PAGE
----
In May of 2012, we took the long drive to Marfa, Texas to start working on a new album. When searching for the right recording studio, we had three requirements:
- It needed to be away from Austin. Away from the distractions that can come with working on an album in the place that you live.
- It needed to have good analog gear. We wanted to record straight to tape.
- It needed to not be outrageously expensive.
We looked at a few studios in Chicago, Boulder, and a few other places, but finally ended up choosing Marfa. Gory at Marfa Recording Company seemed to fit the project well and had lodging for us, so that was a huge plus. Gory’s studio is housed in a former cavalry base near the Chinati Foundation in Marfa.
About a week before we left, Lindsey’s dog, T.J. had to have surgery to have one of his legs removed because of bone cancer. T.J. came with us, so we could take care of him.
The studio was a quick bike ride from where we were staying.
We were to be there for a week. Five solid days of recording. Although the actual recording process went really smoothly and we were really happy with everything we were getting done, we had a few setbacks. One evening, we all piled into a car and drove to the McDonald Observatory to go to one of their Star Parties (highly recommended if you’re in the area). On the way back to our lodging, the car caught on fire.
Full disclosure, this is not a picture of that car. We only have this way more boring post-fire picture in which you can pretty much just see all the cop cars.
Our friend Ross Cashiola drove out in the middle of the night to pick us up.
There were a few other setbacks as well. Another car hit a javelina and seemed to be having alignment issues. There was also a bike wreck and several bike flats, but every time something went wrong, we’d look at T.J. and feel like babies. T.J. had just lost a leg, what did we have to complain about? He was being strong.
No matter what went wrong outside the studio, everything was going right inside the studio.
By the time we left, we had all the basic tracking done for the record. Our friends The Lonesome Heroes played in Marfa our last night in town, so we were able to send some gear back to Austin with them since the burned car wasn’t salvageable.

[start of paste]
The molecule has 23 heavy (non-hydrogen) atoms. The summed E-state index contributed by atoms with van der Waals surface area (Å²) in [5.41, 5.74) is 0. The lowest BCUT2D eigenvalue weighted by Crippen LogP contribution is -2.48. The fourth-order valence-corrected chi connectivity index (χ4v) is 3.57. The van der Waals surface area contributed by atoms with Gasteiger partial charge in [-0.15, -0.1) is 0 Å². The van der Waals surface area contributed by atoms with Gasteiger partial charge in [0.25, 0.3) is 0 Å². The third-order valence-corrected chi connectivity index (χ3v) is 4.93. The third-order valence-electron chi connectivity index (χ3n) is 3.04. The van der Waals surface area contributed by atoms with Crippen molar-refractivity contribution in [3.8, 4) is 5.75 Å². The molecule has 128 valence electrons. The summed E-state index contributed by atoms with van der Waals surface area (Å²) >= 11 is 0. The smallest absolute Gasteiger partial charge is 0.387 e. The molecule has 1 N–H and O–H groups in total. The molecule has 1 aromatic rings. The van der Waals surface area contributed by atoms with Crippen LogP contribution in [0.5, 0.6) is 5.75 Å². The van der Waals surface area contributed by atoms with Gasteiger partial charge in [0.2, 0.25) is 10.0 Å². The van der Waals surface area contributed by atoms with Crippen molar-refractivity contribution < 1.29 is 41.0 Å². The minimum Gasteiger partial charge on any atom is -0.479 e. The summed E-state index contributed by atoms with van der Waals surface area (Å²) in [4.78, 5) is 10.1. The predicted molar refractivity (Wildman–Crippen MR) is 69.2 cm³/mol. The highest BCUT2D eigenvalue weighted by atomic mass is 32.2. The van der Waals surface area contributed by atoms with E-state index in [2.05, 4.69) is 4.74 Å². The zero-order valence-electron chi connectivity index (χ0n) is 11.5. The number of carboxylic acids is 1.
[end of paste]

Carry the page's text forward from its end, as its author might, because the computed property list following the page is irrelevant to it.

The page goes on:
We sat on the recordings for a while because we were all in and out of town so much and had so many other things happening in our lives. After a while, we started mixing and dubbing in a few things here and there. Once we got mixes that we were happy with, we went back out to Marfa so that we could do a final mix down to tape.
Finally, we have it all done and are releasing it into the world.
The cover of the album is a photo taken by Dana Verrill, who is the father of Lindsey, our bass player.
Dana took this photo in the early 70s from the deck of the USS JFK while he was in the Navy.
You can see the edge of a wing on the right side, as well as the wake from the carrier on the bottom. We thought it was such a beautiful and mysterious looking photo. It seemed to fit the music on the album pretty well.
The title of the album is “Brought Low”, which is an old idiom that means to lose one’s position in society, or to be humbled by something beyond one’s control. There were lots of things in the process of making this album that were beyond our control, but we knew we were creating something that we could be proud of.
Now we’re done with it and extremely happy with the results. And T.J. is doing great.